With the cards in hand, I set out to New York City on Thanksgiving morning. I dodged Macy's Thanksgiving Day Parade traffic and watched as the floats made their way across 57th street and down Broadway. (See Dora and Hello Kitty below!)


    With a special permit, I crossed police road blocks and made it to The Church of St. Paul the Apostle, where dinner was being cooked for the homebound seniors. I was speechless and honored to be a part of this amazing day. I entered a large room filled with gift bags and instantly felt inspired. Seeing all of the bags lined up, one behind the next, really put things into perspective.



     I carefully tucked the cards inside the gift bags before the delivery and then off we went.

    Photos below: Here I am with my good friend Maritza on Thanksgiving of last year. We filled the trunk of her car up with Thanksgiving goodies and were ready to start delivering!



    The response from the seniors was overwhelming. In a letter from Project FIND, Debra Escort writes:

    "Please thank your students for us. The seniors who received your cards last year were so grateful. When we make home visits, we still see the cards somewhere on their walls or somewhere nearby. Any amount of cards your group can donate is very much appreciated by all."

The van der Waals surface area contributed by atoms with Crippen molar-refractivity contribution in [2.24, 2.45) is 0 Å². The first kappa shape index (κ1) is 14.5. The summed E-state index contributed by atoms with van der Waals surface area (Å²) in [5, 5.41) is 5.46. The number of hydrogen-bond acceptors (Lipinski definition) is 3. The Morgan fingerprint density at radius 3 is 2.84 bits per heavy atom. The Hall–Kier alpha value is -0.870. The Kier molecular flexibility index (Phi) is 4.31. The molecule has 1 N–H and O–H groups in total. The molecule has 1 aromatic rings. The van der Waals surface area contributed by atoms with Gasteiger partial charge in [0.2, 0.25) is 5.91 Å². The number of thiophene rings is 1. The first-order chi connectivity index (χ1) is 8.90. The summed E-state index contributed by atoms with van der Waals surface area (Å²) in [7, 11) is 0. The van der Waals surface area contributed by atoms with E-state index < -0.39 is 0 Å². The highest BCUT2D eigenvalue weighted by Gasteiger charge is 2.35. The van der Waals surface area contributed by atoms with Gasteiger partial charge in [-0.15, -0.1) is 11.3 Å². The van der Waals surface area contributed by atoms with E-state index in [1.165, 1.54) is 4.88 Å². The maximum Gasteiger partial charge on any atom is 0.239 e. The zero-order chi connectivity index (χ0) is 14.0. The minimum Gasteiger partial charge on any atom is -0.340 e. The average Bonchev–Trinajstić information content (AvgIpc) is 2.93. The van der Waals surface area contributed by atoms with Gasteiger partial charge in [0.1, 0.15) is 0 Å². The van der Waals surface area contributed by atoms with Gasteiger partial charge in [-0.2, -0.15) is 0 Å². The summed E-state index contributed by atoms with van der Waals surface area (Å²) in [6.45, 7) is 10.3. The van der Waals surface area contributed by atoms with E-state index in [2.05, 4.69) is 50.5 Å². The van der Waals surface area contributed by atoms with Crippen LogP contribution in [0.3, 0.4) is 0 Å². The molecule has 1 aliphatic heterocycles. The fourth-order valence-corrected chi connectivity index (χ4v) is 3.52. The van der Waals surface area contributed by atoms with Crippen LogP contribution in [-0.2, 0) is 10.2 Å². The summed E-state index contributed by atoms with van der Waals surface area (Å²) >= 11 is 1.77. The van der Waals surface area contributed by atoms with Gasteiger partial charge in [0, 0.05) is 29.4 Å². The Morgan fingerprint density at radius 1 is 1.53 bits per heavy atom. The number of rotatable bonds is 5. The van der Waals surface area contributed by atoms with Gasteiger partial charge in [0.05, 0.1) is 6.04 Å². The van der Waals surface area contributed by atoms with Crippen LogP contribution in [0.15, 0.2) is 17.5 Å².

Wow! The seniors kept the cards up on the walls of their tiny apartments, long after Thanksgiving was over? Incredible. I knew that the following year, our card making project would have to be bigger and better!  And so, over the next two years, I invited my amazing teacher friends and their students to be a part of this special mission. Together we created over 1,000 cards that were delivered along with the hot meals.

    Project Give!

    Now, here’s where you come in! This will be my fourth year delivering food, and I need your help. This year, I am calling our mission "Project Give." Won’t you help me fill each and every gift bag with at least two homemade cards from a student who cares? In addition, we can add a card to the table settings at the dining halls around the city, allowing over 1,000 seniors to know that they are not alone this Thanksgiving.